Silverado is by Bruce Broughton. The high kicking, superb horns are a hallmark of the Prague orchestra. Oddly enough the theme made me think of the music for Battlestar Galactica. Elmer Bernstein's Sons Of Katie Elder is another magnificent seven clone-echo done with zip. Not so much Son Of Katie Elder more son of The Magnificent Seven. The score for the John Wayne 'vehicle' Stagecoach was written by a committee of composers including the very interesting Louis Gruenberg whose pacy Violin Concerto was recorded by Heifetz. The score in brassily inconsequential. Another Wayne job: True Grit opts in Elmer Bernstein's hands for lyrical chamber textures than the blatant prairie stuff. Two Mules For Sister Sara is Morricone again with trademark plangent guitar, ecclesiastical atmosphere and 'teardop in eternity' sadness. The Unforgiven has a solo guitar again is Lennie Neuhaus's Claudia's Theme: excellent and worth pairing with Myers' Deer Hunter theme. It revels in a lovely sense of chaste sadness; a touch of Ravel's Infanta Défunte. Jarré is in the saddle again for Villa Rides; another 'clip clop' score struck through with Mexicana. Wagon Train is by Moross: all far-stretching plains and a calculating wide-stepping theme seeming to limn the prairie landscape in sound. Jerry Fielding's The Wild Bunch is an essay in violent Stravinskian music, jazzy with an invigorating slice Alex North; A film noir of a Western. Superb! The Wild Rovers is by Jerry Goldsmith and its tributaries from Copland and Kodaly meet in brash horn clashing, sadly undermined by kitsch clip-clop hoof-falls. Wyatt Earp is by James Newton Howard: lyrical like Poledouris's Lonesome Dove with horns prominent carried by soft ecstatic string writing. The Richard Markowitz score represents a sort of Patton goes West with a touch of jazz and (horrifyingly in this context) a hint of Mike Post's The A Team music.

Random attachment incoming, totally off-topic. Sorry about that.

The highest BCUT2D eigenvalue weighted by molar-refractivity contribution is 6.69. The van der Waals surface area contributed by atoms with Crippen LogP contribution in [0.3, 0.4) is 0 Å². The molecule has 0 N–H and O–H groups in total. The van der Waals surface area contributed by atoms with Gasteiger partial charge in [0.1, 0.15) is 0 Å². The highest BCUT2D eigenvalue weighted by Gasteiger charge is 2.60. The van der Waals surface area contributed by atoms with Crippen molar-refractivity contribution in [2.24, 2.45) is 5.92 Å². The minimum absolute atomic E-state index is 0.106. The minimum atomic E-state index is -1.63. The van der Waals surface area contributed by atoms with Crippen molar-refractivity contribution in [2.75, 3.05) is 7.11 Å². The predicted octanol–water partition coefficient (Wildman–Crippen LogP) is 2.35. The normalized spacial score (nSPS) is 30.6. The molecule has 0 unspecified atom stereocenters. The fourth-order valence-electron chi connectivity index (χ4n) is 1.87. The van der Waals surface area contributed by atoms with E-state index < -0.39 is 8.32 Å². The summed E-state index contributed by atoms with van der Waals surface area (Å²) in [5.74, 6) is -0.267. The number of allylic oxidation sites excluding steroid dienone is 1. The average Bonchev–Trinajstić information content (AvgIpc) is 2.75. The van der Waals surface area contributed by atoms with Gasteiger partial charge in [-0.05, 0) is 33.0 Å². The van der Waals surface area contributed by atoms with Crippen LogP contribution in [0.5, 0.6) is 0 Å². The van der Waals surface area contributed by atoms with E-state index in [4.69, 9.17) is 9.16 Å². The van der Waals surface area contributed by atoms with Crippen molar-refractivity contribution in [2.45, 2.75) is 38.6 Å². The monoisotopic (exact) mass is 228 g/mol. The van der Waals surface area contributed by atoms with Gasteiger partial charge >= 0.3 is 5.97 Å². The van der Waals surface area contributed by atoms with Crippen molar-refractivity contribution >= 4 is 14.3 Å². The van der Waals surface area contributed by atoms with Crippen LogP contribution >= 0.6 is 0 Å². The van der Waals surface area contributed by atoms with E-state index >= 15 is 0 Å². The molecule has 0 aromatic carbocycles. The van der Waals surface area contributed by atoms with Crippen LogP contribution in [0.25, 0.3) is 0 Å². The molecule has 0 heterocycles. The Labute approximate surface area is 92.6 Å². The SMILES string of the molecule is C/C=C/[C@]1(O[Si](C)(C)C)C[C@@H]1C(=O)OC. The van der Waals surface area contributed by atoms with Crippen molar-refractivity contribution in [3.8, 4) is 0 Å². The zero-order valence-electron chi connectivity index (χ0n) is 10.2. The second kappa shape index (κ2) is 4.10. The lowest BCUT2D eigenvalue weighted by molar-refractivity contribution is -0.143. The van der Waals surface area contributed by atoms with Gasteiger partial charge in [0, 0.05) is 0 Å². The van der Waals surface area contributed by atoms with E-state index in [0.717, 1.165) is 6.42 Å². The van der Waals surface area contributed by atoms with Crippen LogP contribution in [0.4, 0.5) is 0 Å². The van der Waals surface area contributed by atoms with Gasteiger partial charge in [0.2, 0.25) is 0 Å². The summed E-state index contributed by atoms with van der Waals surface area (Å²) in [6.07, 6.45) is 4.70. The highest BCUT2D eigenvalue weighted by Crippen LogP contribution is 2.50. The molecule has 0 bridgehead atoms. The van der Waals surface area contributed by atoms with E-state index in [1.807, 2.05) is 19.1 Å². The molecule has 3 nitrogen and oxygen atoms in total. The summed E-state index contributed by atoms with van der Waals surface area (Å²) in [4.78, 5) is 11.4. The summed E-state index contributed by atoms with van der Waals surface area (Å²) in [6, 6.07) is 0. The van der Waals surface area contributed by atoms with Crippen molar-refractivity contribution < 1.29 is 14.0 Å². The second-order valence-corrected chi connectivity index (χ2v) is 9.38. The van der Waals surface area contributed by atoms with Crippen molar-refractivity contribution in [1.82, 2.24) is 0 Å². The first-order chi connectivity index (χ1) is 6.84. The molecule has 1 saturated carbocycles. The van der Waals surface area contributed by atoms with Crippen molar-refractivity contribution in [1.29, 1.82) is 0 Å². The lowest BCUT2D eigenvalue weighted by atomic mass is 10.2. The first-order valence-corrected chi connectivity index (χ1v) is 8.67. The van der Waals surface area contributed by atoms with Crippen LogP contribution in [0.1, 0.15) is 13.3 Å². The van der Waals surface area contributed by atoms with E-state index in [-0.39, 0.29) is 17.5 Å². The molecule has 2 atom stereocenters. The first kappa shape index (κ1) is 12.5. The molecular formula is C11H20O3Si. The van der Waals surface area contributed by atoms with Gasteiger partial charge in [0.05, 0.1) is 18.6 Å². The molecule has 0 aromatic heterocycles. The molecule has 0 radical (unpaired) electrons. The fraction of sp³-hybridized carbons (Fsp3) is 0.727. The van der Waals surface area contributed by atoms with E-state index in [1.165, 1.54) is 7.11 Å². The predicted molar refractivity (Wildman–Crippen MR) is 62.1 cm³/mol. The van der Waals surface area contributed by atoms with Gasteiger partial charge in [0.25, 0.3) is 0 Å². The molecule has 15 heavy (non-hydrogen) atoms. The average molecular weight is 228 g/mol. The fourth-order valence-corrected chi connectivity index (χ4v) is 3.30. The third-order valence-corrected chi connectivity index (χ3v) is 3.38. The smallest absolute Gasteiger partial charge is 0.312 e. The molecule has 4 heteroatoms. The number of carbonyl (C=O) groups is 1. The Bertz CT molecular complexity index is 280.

The ones that got away: Percy Faith's superb music for The Virginian; the theme from The High Chapparal and the music from Blazing Saddles although quite who is going to measure up to the original solo vocalist I do not know.
The booklet (which I note does not give as much cast and plot detail as previous issues from Silva) gives date, director and lead actors.
I note that all the usual typos have been continued from previous issues. About time these were tidied up and removed:, 'micronsonics', 'compatable', 'sophisicated'. Come on fellas!
Ian Lace adds:-
I broadly agree with everything Rob Barnett says about this collection. The performances are uneven and CD1 is better than CD2. I was disappointed with the flat reading of Maurice Jarre's The Professionals and the excitement of the bouncy tune tends to have been drained from Jerry Goldsmith's Wild Rovers, for instance, but I enjoyed Lee Hodridge's Buffalo Girls, Maurice Jarre's El Condor, Randy Edelman's Gettysburg, Max Steiner's The Searchers and Bruse Broughton's Silverado despite the fact that the opening was poorly balanced - the main theme should have shouted out on the trumpet. But overall this is a pleasing compilation, big, bold and lusty - so pardners - Giddy-ap! Yahoo!